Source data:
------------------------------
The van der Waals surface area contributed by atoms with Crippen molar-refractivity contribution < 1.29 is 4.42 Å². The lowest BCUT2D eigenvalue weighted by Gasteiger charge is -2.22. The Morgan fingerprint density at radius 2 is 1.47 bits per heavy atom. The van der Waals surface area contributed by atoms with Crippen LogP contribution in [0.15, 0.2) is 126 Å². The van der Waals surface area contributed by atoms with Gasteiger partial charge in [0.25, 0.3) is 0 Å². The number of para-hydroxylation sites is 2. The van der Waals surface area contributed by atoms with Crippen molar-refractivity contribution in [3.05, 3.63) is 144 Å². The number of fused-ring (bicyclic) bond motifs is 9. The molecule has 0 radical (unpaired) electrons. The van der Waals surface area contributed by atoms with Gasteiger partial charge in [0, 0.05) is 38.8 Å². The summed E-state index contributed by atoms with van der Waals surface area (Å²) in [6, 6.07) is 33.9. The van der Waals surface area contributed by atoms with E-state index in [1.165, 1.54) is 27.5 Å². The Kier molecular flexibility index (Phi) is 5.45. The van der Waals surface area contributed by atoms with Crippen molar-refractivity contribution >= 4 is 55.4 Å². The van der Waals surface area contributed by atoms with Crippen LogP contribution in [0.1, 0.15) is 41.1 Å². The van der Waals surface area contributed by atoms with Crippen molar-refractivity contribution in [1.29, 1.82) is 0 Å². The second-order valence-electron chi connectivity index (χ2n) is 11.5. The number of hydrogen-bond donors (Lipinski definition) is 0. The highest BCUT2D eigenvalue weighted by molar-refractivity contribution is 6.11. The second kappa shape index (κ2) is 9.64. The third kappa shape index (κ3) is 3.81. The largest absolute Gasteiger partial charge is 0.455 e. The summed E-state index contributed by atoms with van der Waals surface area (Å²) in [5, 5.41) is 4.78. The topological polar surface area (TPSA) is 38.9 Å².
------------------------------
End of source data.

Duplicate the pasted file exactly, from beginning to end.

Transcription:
The van der Waals surface area contributed by atoms with Crippen molar-refractivity contribution < 1.29 is 4.42 Å². The lowest BCUT2D eigenvalue weighted by Gasteiger charge is -2.22. The Morgan fingerprint density at radius 2 is 1.47 bits per heavy atom. The van der Waals surface area contributed by atoms with Crippen LogP contribution in [0.15, 0.2) is 126 Å². The van der Waals surface area contributed by atoms with Gasteiger partial charge in [0.25, 0.3) is 0 Å². The number of para-hydroxylation sites is 2. The van der Waals surface area contributed by atoms with Crippen molar-refractivity contribution in [3.05, 3.63) is 144 Å². The number of fused-ring (bicyclic) bond motifs is 9. The molecule has 0 radical (unpaired) electrons. The van der Waals surface area contributed by atoms with Gasteiger partial charge in [0, 0.05) is 38.8 Å². The summed E-state index contributed by atoms with van der Waals surface area (Å²) in [6, 6.07) is 33.9. The van der Waals surface area contributed by atoms with E-state index in [1.165, 1.54) is 27.5 Å². The Kier molecular flexibility index (Phi) is 5.45. The van der Waals surface area contributed by atoms with Crippen molar-refractivity contribution >= 4 is 55.4 Å². The van der Waals surface area contributed by atoms with Crippen LogP contribution in [0.1, 0.15) is 41.1 Å². The van der Waals surface area contributed by atoms with Crippen molar-refractivity contribution in [1.29, 1.82) is 0 Å². The second-order valence-electron chi connectivity index (χ2n) is 11.5. The number of hydrogen-bond donors (Lipinski definition) is 0. The highest BCUT2D eigenvalue weighted by molar-refractivity contribution is 6.11. The second kappa shape index (κ2) is 9.64. The third kappa shape index (κ3) is 3.81. The largest absolute Gasteiger partial charge is 0.455 e. The summed E-state index contributed by atoms with van der Waals surface area (Å²) in [5, 5.41) is 4.78. The topological polar surface area (TPSA) is 38.9 Å².